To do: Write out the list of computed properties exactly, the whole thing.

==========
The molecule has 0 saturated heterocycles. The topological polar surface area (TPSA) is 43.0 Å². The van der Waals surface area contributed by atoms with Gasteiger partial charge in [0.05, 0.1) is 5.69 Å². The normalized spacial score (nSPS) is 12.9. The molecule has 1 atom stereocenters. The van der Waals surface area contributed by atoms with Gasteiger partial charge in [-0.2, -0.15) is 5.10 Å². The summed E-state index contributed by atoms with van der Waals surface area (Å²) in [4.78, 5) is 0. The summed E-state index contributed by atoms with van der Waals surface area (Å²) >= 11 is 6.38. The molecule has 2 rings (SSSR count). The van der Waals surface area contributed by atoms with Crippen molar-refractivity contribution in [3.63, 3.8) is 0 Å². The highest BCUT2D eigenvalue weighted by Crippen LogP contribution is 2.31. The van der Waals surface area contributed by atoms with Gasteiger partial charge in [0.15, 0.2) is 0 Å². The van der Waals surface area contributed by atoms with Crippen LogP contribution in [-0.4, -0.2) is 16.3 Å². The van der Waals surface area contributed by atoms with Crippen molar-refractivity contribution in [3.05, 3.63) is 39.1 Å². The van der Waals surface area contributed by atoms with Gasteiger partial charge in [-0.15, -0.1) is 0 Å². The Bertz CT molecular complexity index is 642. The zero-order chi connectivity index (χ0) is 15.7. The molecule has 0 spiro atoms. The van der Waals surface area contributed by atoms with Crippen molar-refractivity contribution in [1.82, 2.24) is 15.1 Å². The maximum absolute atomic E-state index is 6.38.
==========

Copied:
The molecule has 0 saturated heterocycles. The topological polar surface area (TPSA) is 43.0 Å². The van der Waals surface area contributed by atoms with Gasteiger partial charge in [0.05, 0.1) is 5.69 Å². The normalized spacial score (nSPS) is 12.9. The molecule has 1 atom stereocenters. The van der Waals surface area contributed by atoms with Gasteiger partial charge in [-0.2, -0.15) is 5.10 Å². The summed E-state index contributed by atoms with van der Waals surface area (Å²) in [4.78, 5) is 0. The summed E-state index contributed by atoms with van der Waals surface area (Å²) >= 11 is 6.38. The molecule has 2 rings (SSSR count). The van der Waals surface area contributed by atoms with Crippen molar-refractivity contribution in [3.63, 3.8) is 0 Å². The highest BCUT2D eigenvalue weighted by Crippen LogP contribution is 2.31. The van der Waals surface area contributed by atoms with Gasteiger partial charge in [0.15, 0.2) is 0 Å². The van der Waals surface area contributed by atoms with Crippen LogP contribution in [-0.4, -0.2) is 16.3 Å². The van der Waals surface area contributed by atoms with Crippen molar-refractivity contribution in [3.05, 3.63) is 39.1 Å². The van der Waals surface area contributed by atoms with Gasteiger partial charge in [-0.15, -0.1) is 0 Å². The Bertz CT molecular complexity index is 642. The zero-order chi connectivity index (χ0) is 15.7. The molecule has 0 spiro atoms. The van der Waals surface area contributed by atoms with Crippen molar-refractivity contribution in [1.82, 2.24) is 15.1 Å². The maximum absolute atomic E-state index is 6.38.